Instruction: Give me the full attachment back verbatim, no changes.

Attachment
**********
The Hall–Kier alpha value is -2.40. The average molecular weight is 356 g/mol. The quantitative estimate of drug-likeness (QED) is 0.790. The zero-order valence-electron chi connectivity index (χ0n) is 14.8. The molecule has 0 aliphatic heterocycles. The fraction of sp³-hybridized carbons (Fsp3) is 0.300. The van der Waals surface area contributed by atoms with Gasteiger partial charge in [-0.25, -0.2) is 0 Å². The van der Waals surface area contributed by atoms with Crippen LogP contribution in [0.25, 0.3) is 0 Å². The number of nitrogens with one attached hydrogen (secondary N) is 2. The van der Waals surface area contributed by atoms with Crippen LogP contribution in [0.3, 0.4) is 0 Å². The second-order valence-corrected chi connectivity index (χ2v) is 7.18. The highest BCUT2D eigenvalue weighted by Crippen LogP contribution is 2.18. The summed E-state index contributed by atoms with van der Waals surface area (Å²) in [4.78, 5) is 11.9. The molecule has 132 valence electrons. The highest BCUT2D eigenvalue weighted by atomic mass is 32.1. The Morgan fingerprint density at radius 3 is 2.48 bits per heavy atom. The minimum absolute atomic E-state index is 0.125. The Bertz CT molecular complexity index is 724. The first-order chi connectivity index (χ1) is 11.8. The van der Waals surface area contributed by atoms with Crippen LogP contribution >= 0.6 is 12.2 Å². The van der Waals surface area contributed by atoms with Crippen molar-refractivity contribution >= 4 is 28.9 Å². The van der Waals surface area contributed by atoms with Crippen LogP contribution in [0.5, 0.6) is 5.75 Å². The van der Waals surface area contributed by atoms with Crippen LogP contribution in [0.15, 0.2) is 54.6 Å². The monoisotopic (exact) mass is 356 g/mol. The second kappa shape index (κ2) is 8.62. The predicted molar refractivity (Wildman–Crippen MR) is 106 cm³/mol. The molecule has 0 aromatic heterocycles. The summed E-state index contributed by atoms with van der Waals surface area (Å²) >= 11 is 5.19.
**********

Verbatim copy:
The Hall–Kier alpha value is -2.40. The average molecular weight is 356 g/mol. The quantitative estimate of drug-likeness (QED) is 0.790. The zero-order valence-electron chi connectivity index (χ0n) is 14.8. The molecule has 0 aliphatic heterocycles. The fraction of sp³-hybridized carbons (Fsp3) is 0.300. The van der Waals surface area contributed by atoms with Gasteiger partial charge in [-0.25, -0.2) is 0 Å². The van der Waals surface area contributed by atoms with Crippen LogP contribution in [0.25, 0.3) is 0 Å². The number of nitrogens with one attached hydrogen (secondary N) is 2. The van der Waals surface area contributed by atoms with Crippen LogP contribution in [0.3, 0.4) is 0 Å². The second-order valence-corrected chi connectivity index (χ2v) is 7.18. The highest BCUT2D eigenvalue weighted by Crippen LogP contribution is 2.18. The summed E-state index contributed by atoms with van der Waals surface area (Å²) in [4.78, 5) is 11.9. The molecule has 132 valence electrons. The highest BCUT2D eigenvalue weighted by atomic mass is 32.1. The Morgan fingerprint density at radius 3 is 2.48 bits per heavy atom. The minimum absolute atomic E-state index is 0.125. The Bertz CT molecular complexity index is 724. The first-order chi connectivity index (χ1) is 11.8. The van der Waals surface area contributed by atoms with Crippen LogP contribution >= 0.6 is 12.2 Å². The van der Waals surface area contributed by atoms with Crippen molar-refractivity contribution >= 4 is 28.9 Å². The van der Waals surface area contributed by atoms with Crippen LogP contribution in [0.5, 0.6) is 5.75 Å². The van der Waals surface area contributed by atoms with Crippen LogP contribution in [0.15, 0.2) is 54.6 Å². The monoisotopic (exact) mass is 356 g/mol. The second kappa shape index (κ2) is 8.62. The predicted molar refractivity (Wildman–Crippen MR) is 106 cm³/mol. The molecule has 0 aromatic heterocycles. The summed E-state index contributed by atoms with van der Waals surface area (Å²) >= 11 is 5.19.